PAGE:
Wazuka Zairai Sencha

Wazuka Zairai Sencha

Regular price $20.00
  • 50 grams
  • Single Origin | Single Cultivar*
  • Ships from the United States
  • In stock, ready to ship
  • Inventory on the way

Made from 60-year old seed-grown zairai plants, cultivated without the use of pesticides or chemical fertilisers, this light-steamed sencha is vibrant and zesty, with a slight minerality and lasting finish. The combination of natural farming, Uji native zairai, light-steaming, and a delicate firing (火入 - hiire) over charcoal give this tea refreshing and classic taste

While Uji may be the most famous tea region in Kyoto, most tea sold as “Ujicha” is actually grown in the neighbouring town of Wazuka, located to the southeast, which produces almost 50% of Uji tea. Dating back to the Kamakura era, tea production in Wazuka has enjoyed an 800-year history. The tea plantations in Wazuka are located on the steep slopes of misty hills and mountains—an environment suitable for high-quality tea leaves, with cool air, short daylight hours, temperature differences between day and night, and well-drained soil. Cultivation of tea plants in such an environment takes a lot of time and effort, making it unsuitable for the methods of mass production employed in the flatlands..

Cultivar: 60 year-old Zairai

Producer: Chaen Morifuku

Harvested: May 8, 2023

Elevation: 150m

Brewing Instructions

Tea/Water Ratio

2g per 50ml of water
(.07oz per 1.7oz)

Water Temperature

80ºC (185ºF)

Brewing Time

45 seconds
(+10 seconds for subsequent infusions)

Meet the Producer

Chaen Morifuku (茶園森福)

Cultivar: 60 year-old Zairai

Confusingly, Zairai is not a cultivar, but rather a term used to refer to ‘native’ or seed-grown tea plants of unknown ancestry. In China, these types of plants are called quntizhong, and in other industries they are called landraces or heirloom varietals.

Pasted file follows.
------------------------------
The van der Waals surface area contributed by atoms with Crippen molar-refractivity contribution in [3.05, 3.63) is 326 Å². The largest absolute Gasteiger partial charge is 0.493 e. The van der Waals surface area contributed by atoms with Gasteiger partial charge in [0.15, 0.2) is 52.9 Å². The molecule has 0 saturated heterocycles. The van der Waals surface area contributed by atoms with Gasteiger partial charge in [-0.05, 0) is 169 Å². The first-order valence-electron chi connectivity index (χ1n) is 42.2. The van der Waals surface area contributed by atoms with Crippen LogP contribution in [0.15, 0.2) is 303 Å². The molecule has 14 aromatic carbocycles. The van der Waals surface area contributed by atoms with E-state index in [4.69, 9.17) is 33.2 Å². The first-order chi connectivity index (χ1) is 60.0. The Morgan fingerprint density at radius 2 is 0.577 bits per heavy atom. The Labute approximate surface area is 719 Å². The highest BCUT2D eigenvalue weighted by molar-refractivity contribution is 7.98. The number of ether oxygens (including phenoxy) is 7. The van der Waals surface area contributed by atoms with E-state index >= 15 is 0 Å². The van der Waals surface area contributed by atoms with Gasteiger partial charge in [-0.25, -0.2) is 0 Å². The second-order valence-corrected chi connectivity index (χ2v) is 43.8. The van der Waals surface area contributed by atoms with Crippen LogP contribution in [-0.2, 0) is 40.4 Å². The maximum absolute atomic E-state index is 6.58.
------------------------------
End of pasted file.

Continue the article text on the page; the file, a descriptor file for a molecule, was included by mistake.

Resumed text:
Throughout most of tea’s history, tea was grown from seed, producing genetically unique plants, each with its own taste, shape, budding time, yield, and disease resistance. Today, however, most tea is grown through clonal propagation of cultivars through cutting, producing genetically identical bushes. Zairai gardens often have higher disease resistance due to their genetic diversity, but this same diversity makes them harder to harvest, resulting in significantly reduced yield and consistency, which is why most farms in Japan switched over to cultivar production in the 20th century.

However, tea produced from Zairai bushes tends to have a deeper flavour, resulting from the deep-growing roots of the older seed-grown plants, along with the natural ‘blend’ produced by these diverse plants.

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We're working with small tea farmers who are passionate about their craft, and working towards a goal⁠—whether it's to preserve and perfect age-old traditions, to experiment and push the boundaries of Japanese tea, or to create a more sustainable and biodynamic future for the industry. 
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